Finland makes plans to be coal-free – first European country to do so

Finland is a Nordic country in the far north of Europe. It borders Russia and Sweden and is the most sparsely populated country in Europe. It has no natural coal resources, some hydropower capabilities, and a lot of forest. One-third of its energy comes from renewable sources (wood, hydropower), 18% from nuclear power, and the remaining 50% comes from imported fossil fuels.

And it wants to be the first country in Europe to become coal-free. The plan is to phase out several large coal plants by 2025 and begin investing in renewable energy. There were also discussions of subsidies and tax breaks in government documents.

Right now the country imports 5 million metric tons of coal every year, mostly from Poland and Russia. In some years that can cost $388 million, a real hit to the country’s GDP of $266 billion. Keeping that money at home with renewable energy offers significant benefits for the country – energy independence, new jobs, improved trade balance, and cutting emissions.

The country is a strong supporter of the Kyoto Protocol and has worked very hard to meet emission reductions. As of 2008, it was 1% below the target reduction.

Being coal-free is a smart financial and ecological move for the country, and maybe one other’s in Europe could follow.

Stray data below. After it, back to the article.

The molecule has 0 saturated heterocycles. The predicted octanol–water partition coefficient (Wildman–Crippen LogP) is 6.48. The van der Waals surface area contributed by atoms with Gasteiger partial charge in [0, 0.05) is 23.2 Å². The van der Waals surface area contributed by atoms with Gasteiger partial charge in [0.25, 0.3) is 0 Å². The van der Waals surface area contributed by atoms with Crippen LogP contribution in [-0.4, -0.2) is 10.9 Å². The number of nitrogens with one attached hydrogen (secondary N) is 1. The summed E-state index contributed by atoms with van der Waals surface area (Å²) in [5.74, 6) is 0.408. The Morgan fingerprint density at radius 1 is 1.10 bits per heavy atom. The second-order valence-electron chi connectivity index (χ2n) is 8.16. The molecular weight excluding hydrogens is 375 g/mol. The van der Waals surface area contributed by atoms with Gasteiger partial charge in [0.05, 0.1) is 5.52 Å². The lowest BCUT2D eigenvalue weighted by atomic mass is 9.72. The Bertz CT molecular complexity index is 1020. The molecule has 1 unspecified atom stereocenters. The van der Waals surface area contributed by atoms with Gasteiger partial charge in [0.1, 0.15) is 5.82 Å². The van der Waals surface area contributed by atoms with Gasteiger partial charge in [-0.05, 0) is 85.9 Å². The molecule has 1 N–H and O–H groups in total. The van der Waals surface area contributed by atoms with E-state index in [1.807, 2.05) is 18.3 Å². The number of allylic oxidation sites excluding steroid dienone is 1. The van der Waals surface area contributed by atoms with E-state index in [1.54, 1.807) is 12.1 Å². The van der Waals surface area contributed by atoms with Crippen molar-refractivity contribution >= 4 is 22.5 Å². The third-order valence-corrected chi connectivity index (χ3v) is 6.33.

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The United States continues to go green – CO2 emissions near 1990 levels

CO2 emissions in US drop to 20-year low

In a surprising turnaround, the amount of carbon dioxide being released into the atmosphere in the U.S. has fallen dramatically to its lowest level in 20 years, and government officials say the biggest reason is that cheap and plentiful natural gas has led many power plant operators to switch from dirtier-burning coal.

Isn’t that great news?

I think we need some uplifting climate change news with all the “doom and gloom” stories out there. Let’s keep it going.

The United States has cut its CO2 output more than any other country in recent years, with our output dropping since 2007.  We are now close to 1990 levels and may be able to fit in with the Kyoto Protocols.

Of the fossil fuels, natural gas releases the least amount of air pollution and CO2. It is a homegrown source which improves our energy independence and stability, as well as keeping our money at home.

Coal has gone from producing half our energy to only one-third.

Good news!

 

** Fracking for natural gas – it is unknown how destructive this new, hugely popular process is. 

 

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